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What is H5 treated pine and what is it used for?

Is H5 treated pine right for your next project?

H5 pine is one of the most highly rated types of timber in terms of protection against different types of exposure.

This makes it a top choice for projects where the timber will be in constant contact with soil.

What is H5 pine?

H codes represent different levels of timber preservative treatments. The different levels provide a different level of protection against biological decay.

The codes range from H1 to H6 with each code representing a different required minimum treatment, as displayed in the table below.

Timber Hazard level table | Building & Landscaping Materials
This table showing timber hazard level and treatment types has been reproduced with permission of the NSW Environment Protection Authority.

H5 treated pine is one of the highest durability levels of pine treatment.

This means it’s designed to stand up against severe conditions, like in-ground applications or even occasional contact with fresh water.

H5 timber is treated for protection against very severe decay as well as borers and termites.

A Hazard level classification determines what level of protection timber has against certain exposures.

Uses for H5 treated pine

Treated timber 1 | Building & Landscaping Materials

You can use H5 treated pine for a wide range of purposes including:

  • Retaining walls. H5 treated pine will ensure retaining walls are long-lasting and protected from constant contact with soil and moisture.
  • House stumps. H5-treated pine ensures your home’s foundation is well supported and rot-resistant, although concrete stumps are a more popular choice these days.
  • Piling. H5 treated pine is an ideal choice for piling structures.

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How long will H5 treated pine last in the ground?

Because H5 treated pine is highly resistant to rot and decay, you can expect it to last longer in the ground than most other types of treated pine.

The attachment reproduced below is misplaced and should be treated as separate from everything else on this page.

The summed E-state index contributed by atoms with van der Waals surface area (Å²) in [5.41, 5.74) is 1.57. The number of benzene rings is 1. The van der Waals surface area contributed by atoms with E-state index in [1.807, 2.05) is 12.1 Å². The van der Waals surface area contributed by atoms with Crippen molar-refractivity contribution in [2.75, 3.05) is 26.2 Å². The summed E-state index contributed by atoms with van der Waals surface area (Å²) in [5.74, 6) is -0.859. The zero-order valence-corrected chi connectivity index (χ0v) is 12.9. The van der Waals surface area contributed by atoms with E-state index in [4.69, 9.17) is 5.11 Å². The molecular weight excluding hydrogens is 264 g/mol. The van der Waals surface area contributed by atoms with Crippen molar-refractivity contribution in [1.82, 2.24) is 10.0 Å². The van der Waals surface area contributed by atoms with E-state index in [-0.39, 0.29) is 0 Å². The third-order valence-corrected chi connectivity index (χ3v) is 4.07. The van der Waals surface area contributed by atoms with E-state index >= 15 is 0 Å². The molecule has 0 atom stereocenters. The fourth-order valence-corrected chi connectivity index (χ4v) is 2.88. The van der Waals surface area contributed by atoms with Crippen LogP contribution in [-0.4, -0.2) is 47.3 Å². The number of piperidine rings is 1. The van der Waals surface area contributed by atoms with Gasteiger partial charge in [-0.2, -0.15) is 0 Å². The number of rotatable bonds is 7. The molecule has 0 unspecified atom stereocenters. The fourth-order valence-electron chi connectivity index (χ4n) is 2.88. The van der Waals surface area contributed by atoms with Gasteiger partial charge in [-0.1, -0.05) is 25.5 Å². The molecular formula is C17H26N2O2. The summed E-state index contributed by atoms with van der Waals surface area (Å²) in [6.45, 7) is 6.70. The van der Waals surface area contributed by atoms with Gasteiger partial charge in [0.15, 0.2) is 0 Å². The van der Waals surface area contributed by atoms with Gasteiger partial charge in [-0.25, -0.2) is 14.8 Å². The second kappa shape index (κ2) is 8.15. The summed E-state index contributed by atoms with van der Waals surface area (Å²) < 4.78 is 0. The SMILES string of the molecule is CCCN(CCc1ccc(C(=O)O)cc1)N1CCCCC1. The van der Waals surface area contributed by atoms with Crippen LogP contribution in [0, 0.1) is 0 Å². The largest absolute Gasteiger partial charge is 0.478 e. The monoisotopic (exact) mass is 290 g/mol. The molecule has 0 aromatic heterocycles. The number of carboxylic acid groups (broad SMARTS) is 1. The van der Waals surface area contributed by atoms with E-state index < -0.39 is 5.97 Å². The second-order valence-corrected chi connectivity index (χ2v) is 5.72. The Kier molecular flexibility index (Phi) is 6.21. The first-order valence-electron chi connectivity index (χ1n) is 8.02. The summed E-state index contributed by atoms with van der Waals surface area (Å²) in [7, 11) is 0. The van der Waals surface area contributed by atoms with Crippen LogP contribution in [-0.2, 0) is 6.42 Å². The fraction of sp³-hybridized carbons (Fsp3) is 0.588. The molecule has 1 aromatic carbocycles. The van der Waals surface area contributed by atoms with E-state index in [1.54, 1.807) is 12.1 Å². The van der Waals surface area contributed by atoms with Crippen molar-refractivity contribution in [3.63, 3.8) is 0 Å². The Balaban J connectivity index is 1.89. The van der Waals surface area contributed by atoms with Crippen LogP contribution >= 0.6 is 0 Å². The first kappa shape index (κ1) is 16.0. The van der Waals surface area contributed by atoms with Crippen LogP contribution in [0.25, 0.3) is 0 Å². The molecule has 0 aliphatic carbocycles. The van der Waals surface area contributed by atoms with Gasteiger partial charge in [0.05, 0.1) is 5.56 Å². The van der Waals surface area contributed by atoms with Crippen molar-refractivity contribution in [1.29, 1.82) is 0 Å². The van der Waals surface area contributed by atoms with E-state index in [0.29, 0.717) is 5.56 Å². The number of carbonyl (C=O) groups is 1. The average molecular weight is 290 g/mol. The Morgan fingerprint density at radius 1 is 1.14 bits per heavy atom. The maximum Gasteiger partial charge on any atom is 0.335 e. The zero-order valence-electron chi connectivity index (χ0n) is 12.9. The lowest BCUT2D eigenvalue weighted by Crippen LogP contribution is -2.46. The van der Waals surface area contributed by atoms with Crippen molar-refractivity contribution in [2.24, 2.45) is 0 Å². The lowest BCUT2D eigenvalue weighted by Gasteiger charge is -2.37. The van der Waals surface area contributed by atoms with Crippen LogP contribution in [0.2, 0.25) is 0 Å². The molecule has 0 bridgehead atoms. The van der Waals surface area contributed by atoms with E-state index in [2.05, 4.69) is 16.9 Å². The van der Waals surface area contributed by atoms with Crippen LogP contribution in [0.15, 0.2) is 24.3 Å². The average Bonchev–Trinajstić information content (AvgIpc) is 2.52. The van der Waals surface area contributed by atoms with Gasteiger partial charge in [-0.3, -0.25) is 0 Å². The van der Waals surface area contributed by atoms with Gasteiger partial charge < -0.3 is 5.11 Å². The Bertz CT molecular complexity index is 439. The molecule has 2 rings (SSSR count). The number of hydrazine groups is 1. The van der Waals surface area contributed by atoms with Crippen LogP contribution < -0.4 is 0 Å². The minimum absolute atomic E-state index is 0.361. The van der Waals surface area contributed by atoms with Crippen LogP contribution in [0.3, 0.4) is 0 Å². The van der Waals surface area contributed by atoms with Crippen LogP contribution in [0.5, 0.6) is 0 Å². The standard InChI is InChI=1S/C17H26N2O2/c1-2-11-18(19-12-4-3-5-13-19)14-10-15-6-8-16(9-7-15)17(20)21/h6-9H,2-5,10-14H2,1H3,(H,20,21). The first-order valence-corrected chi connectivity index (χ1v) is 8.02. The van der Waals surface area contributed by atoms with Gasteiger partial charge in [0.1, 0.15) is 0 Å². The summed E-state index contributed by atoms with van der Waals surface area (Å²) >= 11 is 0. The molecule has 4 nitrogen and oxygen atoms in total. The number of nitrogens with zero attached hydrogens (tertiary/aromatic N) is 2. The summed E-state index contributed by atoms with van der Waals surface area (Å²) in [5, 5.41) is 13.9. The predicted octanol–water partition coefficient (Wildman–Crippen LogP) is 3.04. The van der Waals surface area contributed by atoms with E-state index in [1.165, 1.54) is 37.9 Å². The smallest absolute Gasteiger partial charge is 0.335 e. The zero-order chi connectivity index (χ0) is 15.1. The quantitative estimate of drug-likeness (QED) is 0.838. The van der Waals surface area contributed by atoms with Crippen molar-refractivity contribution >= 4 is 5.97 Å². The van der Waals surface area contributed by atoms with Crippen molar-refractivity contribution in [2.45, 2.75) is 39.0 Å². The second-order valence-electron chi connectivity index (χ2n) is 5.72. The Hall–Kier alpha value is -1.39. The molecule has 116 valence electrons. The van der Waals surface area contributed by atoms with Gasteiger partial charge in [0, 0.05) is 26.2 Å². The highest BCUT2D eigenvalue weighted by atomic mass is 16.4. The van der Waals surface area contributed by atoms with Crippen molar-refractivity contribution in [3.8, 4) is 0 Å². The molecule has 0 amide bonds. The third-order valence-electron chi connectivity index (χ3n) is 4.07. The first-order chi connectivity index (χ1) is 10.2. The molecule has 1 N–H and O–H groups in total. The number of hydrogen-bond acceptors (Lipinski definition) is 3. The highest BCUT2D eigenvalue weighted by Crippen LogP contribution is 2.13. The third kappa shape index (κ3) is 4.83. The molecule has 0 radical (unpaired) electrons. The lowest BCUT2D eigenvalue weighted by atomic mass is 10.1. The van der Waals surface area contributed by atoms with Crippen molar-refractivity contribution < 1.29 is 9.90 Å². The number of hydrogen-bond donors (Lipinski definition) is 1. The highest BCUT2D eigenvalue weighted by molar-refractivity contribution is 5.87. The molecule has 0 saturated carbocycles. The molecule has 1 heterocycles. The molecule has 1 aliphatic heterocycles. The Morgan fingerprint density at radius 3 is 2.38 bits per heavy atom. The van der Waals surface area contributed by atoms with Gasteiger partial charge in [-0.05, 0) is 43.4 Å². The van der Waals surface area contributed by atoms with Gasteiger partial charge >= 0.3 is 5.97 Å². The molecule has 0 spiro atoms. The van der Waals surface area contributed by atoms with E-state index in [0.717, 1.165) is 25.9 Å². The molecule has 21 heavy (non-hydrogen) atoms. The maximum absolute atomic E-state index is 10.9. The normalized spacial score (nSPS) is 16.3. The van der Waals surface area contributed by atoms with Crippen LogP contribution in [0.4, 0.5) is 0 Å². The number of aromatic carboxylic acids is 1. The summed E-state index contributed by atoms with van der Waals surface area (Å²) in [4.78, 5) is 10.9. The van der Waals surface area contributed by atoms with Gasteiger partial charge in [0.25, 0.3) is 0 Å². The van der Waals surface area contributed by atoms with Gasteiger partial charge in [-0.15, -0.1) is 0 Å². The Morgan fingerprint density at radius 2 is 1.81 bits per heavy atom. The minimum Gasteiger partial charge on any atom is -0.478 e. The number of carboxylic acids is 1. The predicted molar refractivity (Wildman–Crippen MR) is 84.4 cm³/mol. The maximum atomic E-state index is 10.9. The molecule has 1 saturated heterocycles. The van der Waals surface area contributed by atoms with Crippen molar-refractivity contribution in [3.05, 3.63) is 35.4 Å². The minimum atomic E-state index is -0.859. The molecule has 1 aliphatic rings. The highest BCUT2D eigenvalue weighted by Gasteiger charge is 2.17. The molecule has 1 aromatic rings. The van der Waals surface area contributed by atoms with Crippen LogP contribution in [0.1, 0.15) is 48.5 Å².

As explained in this article, the estimated typical service life of H5 treated softwood ranges from 9 years to 100 years depending on the shape and diameter of the wood.

Differences between H2 and H5 treated pine

The difference between H2 and H5 treated pine is that H5 offers a lot more protection against exposure.

H2 treated pine can be used for interior, above-ground use only and is resistant to termites but shouldn’t be used for applications where it may get wet or be in contact with the ground (for example, cladding or decking).

H5 treated pine can be used in-ground and outside, and in contact with fresh water. It’s suitable for applications such as posts, sleepers and poles.

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What is the difference between H5 and H6 treated pine?

The difference between H5 and H6 treated pine is that H5 is suitable for use in-ground contact and fresh water contact, while H6 is also protected against “prolonged immersion in sea water”.

As an example, fence posts need to be at least H5 graded to withstand rot from being in the ground, or else they will deteriorate quickly.

You can also use H5 grade timber for garden beds or other projects that involve direct contact with soil.

On the other hand, if your project involves building something that will touch marine water—perhaps you’re constructing a boat dock—then it needs to be built out of timber graded as H6.

So, when choosing the right timber for your project, think about whether your structure will come into contact with soil and freshwater (H5) or marine water (H6) since they are treated differently.

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What does F5 mean in timber?

F5 is a structural classification that describes the strength of timber.

As covered in this guide by QTimber, structural timber is “generally sold as a (stress) graded product. A stress grade is the classification of a timber when used in structural applications.”

It states that ‘F’ grades are a “stress grade traditionally allocated to a timber based on its strength group and a visual or machine stress grading system. Higher F grade numbers are given to higher strength groups.”

The higher the F number, the stronger the timber. F7 timber, for example, is stronger than F5.

FAQ

What does H stand for in treated pine?

“H” stands for hazard class. An H1-H6 hazard rating system determines the level of treatment. The higher the rating, the higher the level of treatment. In other words, H1 is the lowest hazard class (and requires the lowest level of treatment) and H6 is the highest hazard class (and requires the highest level of treatment). The lowest levels are protected only against minor insect attacks while the top levels are protected against rot when placed in soil or water.

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Steve Kropp

Based in Melbourne, Steve's passion is vegetable gardening, and he’s been writing about it for almost 5 years. He also loves all things DIY and is always looking for a new project. When not working on his own garden projects or blogging, Steve enjoys spending time with his family, cooking meals with produce harvested from his garden, and coaching his son’s footy team.

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